About Me

When? Started: 1993 Who? Started with staff and friends from U H S, Chester. Organiser: Martyn Harris We walk every Wednesday and Saturdays, New Years day and May Day. How many walk? Walks take place as long as there are at least 2 wanting to walk on that day. More walk on a Wednesday than on a Saturday. Most ever: 29. Numbers walking: 2-12, a mid-week and 3-4 on Saturday. Where do we walk? Saturday: Anywhere in North and Mid-Wales, Peak District, Shropshire and the Long Mynd and as far North as the Trough of Bowland. Thursday: Anywhere within about 40 miles of Chester. Type of walk: Distance: 6 – 14 miles. Climb: up to 4000’ (but usually very much less!). Those involved in 2017:- Martyn Harris, Fran Murphy, Sue and Michel Pelissier, Annie Hammond, Sue and Dave Pearson, Mike Dodd, David and Anne Savage, Celia de Mengle, Wendy and Ian Peers, Roger and Margaret Smith, Tim and Carol Dwyer, Paul Collinson, Phil Marsland, Sylvia and Dave Jenkins, Sheila McNee, Ed Meads, Elaine and John Greenhalgh, Jim McCabe, Mal Pulford., Joyce Russell

Wednesday, 29 August 2018

Coed Ceunant and the River Clwyd 29th August 2018

Inside St Peter's Church (New), Llanbedr Dyffryn Clwyd.
Part of the 14th Century gravestone (now situated inside  St Peter's Church (New).
 St Peter's Church (New).
Old St Peter's Church.
Pond on the East side of Coed Ceunant.
Coed Ceunant and the Vale of Clwyd beyond.
Looking over the sheep to the Vale of Clwyd - are they admiring the view too?.
The old mill South west of Ash, leading to the River Clwyd.
the view from my lunch spot, sitting on a fallen tree trunk.
Our lunch spot by the River Clwyd.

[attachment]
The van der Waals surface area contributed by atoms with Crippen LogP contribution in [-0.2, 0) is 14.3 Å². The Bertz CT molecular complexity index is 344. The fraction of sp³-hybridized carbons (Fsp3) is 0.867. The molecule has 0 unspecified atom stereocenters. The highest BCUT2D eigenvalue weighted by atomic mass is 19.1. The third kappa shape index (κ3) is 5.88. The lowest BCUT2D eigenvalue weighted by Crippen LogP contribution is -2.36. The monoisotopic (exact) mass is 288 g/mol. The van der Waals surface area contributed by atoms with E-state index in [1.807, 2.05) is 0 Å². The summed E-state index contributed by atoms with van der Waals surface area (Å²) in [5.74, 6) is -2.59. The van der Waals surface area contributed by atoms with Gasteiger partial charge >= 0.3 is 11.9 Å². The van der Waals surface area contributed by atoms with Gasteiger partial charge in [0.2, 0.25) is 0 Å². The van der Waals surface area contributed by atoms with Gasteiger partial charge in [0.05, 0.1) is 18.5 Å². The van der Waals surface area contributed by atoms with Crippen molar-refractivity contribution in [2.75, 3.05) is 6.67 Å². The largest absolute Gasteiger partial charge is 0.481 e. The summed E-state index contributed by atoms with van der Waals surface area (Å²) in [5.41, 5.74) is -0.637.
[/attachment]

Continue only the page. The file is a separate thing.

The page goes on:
Looking across the River Clwyd towards the Clwydian Hills, from a point North of Ruthin Weir. 
Walk stats: Distance: 8.3 miles. Climb: 702'.
Time: 4 hours 17 minutes. On the Move walking average: 2.4 m.p.h. Overall walk average: 2.o m.p.h.
Group: Martyn and Wendy.
As we set off from Chester it was raining, and the forecast for Ruthin had changed, suggesting that it would be late morning before it would pass. Thankfully it stopped just as we turned into the Riverside Car park at Ruthin, The rest of the day was dry. No sunshine until lunchtime and a cool wind, perfect conditions for walking.
 We set off from the car park, and deviated slightly from the described route, and ended up exploring parts of Ruthin that I hadn't seen before, finding a Chatwins shop (locations always worth noting!).
 The next part of our route was round the back of Ruthin School, but major building work was going on, and we were unable to access the diversion marked, and ended up retracing our steps and following the main road as far as   St Peter's Church (New) at Llanbedre Dyffryn Clwyd.
 As Wendy hadn't seen the well known 14th Century gravestone associated with St. Peter's Church, we decided to seek it out. Thankfully the church was open as it had been relocated from the entrance to inside the church. It always lifts my spirits when I find a church open all day, every day of the week o welcome everyone.
 As we crossed the lower slopes of the Clwydian Hills, the tops of the hills cleared and the views in all directions got better and better, I fellow out with the local sheep, I took a tumble after stepping on sheep droppings. Not much damage done, except for a bruised arm and hip and very muddy SEAT TO MY SHORTS (thankfully I had a change of clothes back at the car).